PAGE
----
Bad News – Working From Home Comes With Unexpected Costs

( — Since the beginning of the pandemic, working remotely has become much more common. Polling by the Pew Research Center suggests that up to 22 million employed adults work from home all the time in the U.S., which accounts for approximately 14% of all employed adults. Even more people work from home some of the time, and the numbers are expected to continue to trend upward, with one in five Americans working remotely by 2025.

Some have expressed concerns that unexpected costs may disproportionally affect women in the workforce. Women who work full-time have been observed to still perform more housework and childcare than their male counterparts. Anecdotally, this has only increased when women work from home. The extra convenience of being able to get chores done between Zoom meetings and having increased flexibility for family obligations may come at the cost of less leisure time and fewer work opportunities for those who work from home.

Newsweek’s Alexa Kimball, CEO and President of Harvard Medical Faculty Physicians at Beth Israel Deaconess Medical Center in Massachusetts and a professor at Harvard Medical School, has some advice for remote workers about how to make sure that they are not out of sight and therefore out of mind. She points out that remote workers are more likely to be laid off when cutbacks start, as well as less likely to be promoted. Kimball recommends making time for face-to-face opportunities, including in-person mentorship, hybrid remote work, or just scheduling conversations with your boss to make sure that your work from home situation is working for them as well.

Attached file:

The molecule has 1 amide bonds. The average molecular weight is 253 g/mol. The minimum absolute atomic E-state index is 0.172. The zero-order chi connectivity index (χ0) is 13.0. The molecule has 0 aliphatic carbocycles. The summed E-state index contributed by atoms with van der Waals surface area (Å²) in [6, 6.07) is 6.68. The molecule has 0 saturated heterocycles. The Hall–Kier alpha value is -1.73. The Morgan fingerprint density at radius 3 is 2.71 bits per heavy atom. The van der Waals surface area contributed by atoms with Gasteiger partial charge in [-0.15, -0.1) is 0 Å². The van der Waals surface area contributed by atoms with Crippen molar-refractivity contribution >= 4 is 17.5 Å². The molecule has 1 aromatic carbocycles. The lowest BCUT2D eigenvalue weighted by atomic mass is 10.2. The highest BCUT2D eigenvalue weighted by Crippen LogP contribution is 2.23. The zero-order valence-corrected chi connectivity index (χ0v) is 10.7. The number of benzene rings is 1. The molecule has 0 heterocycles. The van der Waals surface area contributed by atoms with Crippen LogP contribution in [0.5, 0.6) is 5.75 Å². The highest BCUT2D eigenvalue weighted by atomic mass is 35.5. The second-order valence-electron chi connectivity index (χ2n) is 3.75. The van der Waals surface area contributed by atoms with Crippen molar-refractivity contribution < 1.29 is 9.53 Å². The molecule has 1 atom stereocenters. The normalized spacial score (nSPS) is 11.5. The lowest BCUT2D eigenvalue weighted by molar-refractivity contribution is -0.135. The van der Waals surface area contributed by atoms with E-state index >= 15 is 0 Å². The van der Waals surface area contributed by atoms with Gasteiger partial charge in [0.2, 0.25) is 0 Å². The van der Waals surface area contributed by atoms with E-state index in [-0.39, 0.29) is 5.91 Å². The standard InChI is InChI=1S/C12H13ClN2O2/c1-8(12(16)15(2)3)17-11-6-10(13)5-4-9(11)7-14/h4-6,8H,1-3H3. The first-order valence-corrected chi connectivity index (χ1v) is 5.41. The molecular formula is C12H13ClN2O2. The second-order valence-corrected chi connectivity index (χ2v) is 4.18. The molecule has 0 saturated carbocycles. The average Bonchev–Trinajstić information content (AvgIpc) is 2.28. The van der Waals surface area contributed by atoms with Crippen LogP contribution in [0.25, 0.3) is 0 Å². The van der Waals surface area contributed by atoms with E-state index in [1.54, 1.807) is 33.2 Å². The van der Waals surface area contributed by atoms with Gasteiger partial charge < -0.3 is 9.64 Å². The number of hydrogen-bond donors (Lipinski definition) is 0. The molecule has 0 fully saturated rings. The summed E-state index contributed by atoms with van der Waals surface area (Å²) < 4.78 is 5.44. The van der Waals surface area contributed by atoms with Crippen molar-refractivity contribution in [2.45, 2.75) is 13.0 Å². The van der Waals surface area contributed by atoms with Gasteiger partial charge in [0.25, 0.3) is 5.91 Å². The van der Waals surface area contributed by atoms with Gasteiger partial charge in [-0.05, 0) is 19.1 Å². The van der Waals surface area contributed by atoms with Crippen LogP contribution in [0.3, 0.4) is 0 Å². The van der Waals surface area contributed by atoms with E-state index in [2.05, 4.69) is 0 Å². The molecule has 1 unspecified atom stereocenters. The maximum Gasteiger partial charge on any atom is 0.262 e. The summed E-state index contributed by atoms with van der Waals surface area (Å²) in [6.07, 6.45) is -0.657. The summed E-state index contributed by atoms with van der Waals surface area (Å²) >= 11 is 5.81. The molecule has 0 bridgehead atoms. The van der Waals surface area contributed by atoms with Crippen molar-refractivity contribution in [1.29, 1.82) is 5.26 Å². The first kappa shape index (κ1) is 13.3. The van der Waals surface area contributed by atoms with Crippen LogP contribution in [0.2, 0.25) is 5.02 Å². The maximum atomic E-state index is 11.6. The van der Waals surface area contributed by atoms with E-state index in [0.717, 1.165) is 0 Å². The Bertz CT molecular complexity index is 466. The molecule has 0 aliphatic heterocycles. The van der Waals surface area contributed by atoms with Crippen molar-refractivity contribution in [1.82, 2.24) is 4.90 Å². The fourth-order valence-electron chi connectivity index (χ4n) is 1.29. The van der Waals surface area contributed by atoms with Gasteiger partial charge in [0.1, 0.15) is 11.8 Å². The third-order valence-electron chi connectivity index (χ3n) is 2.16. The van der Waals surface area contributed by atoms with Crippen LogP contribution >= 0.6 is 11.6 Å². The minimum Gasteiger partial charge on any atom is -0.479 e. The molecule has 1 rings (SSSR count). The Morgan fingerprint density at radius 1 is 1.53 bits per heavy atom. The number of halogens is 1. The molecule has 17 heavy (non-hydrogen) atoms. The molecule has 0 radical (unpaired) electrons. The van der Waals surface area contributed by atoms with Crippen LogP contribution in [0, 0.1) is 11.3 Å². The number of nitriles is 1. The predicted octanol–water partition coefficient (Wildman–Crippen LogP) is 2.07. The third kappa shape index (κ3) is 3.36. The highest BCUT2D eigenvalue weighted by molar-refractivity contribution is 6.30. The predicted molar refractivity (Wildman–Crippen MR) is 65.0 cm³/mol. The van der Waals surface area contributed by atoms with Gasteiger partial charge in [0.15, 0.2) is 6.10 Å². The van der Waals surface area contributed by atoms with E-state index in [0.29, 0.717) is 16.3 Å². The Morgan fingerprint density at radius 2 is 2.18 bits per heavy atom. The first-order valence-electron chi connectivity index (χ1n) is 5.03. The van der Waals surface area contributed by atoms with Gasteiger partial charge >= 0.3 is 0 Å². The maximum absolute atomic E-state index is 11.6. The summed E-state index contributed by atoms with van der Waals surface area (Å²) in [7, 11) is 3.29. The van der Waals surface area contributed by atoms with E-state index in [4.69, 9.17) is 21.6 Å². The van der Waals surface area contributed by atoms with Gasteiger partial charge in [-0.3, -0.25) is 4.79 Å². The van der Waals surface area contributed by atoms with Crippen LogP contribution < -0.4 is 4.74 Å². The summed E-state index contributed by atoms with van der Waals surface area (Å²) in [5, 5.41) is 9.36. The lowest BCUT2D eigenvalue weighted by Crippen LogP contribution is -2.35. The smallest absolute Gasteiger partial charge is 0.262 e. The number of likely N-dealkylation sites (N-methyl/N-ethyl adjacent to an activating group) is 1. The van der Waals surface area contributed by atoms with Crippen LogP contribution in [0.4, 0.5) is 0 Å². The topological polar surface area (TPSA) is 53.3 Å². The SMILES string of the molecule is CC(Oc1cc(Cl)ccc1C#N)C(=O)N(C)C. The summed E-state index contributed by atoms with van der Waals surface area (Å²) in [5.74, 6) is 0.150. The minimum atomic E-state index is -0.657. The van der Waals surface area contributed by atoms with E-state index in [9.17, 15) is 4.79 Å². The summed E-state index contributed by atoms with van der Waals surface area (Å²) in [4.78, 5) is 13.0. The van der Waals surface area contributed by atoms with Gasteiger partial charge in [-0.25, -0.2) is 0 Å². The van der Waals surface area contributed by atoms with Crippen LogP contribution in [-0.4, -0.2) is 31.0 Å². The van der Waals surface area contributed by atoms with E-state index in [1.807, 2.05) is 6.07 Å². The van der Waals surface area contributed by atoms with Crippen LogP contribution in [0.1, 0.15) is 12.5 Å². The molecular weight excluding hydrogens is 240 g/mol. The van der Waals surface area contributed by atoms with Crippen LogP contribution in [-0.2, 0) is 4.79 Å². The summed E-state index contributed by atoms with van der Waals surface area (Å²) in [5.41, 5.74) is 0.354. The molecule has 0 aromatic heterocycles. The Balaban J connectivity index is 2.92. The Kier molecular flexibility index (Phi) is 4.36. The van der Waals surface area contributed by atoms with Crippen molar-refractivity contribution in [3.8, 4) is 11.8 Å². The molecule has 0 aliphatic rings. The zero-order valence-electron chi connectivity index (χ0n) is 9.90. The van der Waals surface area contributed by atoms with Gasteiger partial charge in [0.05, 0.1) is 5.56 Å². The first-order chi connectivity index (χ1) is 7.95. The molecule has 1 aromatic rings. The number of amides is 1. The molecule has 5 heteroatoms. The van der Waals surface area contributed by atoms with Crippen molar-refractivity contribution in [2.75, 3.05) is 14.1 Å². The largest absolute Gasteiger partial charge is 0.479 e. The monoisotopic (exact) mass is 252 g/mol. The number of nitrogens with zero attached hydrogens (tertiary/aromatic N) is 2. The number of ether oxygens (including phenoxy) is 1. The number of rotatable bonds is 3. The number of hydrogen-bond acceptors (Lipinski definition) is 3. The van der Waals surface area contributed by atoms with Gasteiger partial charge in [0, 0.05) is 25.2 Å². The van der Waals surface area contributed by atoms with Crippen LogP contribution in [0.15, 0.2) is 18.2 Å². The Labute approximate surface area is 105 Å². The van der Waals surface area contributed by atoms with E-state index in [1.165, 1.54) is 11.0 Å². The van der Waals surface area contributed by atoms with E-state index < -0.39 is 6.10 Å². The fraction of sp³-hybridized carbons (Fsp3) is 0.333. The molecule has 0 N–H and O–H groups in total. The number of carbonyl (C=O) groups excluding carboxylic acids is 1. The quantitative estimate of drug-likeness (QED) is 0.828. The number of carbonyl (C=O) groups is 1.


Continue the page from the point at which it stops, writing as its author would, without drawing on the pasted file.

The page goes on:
Kimball comments that working remotely often means missing out on getting to know your co-workers, not being in position for exciting opportunities for growth, and not being on hand when casual conversation veers into insider advice, tips and career guidance. These warnings may be something for people to keep in mind as the popularity of remote work continues to grow. While some workplaces have returned to in-person work, job seekers are still clamoring for remote or hybrid careers. Younger workers, like Millennials and Gen Z, are particularly interested in hybrid models. Hybrid remote work could be a way to mitigate the downsides of fully remote work by fostering in-person working relationships.

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